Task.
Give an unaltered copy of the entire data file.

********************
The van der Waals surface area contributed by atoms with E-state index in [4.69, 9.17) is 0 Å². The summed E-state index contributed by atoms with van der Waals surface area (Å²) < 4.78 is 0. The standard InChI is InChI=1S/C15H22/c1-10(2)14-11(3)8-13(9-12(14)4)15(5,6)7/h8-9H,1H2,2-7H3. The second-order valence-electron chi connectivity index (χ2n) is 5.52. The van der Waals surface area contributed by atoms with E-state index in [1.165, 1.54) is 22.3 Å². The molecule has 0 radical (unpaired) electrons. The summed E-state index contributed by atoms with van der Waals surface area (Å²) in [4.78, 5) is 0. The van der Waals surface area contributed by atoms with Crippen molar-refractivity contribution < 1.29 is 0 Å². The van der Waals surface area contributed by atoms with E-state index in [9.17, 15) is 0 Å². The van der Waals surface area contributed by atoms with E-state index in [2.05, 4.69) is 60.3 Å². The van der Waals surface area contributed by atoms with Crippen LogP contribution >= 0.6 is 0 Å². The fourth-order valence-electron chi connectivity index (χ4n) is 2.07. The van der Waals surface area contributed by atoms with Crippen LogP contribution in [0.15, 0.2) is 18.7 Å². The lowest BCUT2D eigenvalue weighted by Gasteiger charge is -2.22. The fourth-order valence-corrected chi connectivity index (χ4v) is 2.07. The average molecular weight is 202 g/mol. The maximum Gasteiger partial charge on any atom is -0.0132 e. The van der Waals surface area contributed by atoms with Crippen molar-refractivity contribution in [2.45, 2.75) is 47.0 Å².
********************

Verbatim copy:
The van der Waals surface area contributed by atoms with E-state index in [4.69, 9.17) is 0 Å². The summed E-state index contributed by atoms with van der Waals surface area (Å²) < 4.78 is 0. The standard InChI is InChI=1S/C15H22/c1-10(2)14-11(3)8-13(9-12(14)4)15(5,6)7/h8-9H,1H2,2-7H3. The second-order valence-electron chi connectivity index (χ2n) is 5.52. The van der Waals surface area contributed by atoms with E-state index in [1.165, 1.54) is 22.3 Å². The molecule has 0 radical (unpaired) electrons. The summed E-state index contributed by atoms with van der Waals surface area (Å²) in [4.78, 5) is 0. The van der Waals surface area contributed by atoms with Crippen molar-refractivity contribution < 1.29 is 0 Å². The van der Waals surface area contributed by atoms with E-state index in [9.17, 15) is 0 Å². The van der Waals surface area contributed by atoms with E-state index in [2.05, 4.69) is 60.3 Å². The van der Waals surface area contributed by atoms with Crippen LogP contribution >= 0.6 is 0 Å². The fourth-order valence-electron chi connectivity index (χ4n) is 2.07. The van der Waals surface area contributed by atoms with Crippen LogP contribution in [0.15, 0.2) is 18.7 Å². The lowest BCUT2D eigenvalue weighted by Gasteiger charge is -2.22. The fourth-order valence-corrected chi connectivity index (χ4v) is 2.07. The average molecular weight is 202 g/mol. The maximum Gasteiger partial charge on any atom is -0.0132 e. The van der Waals surface area contributed by atoms with Crippen molar-refractivity contribution in [2.45, 2.75) is 47.0 Å².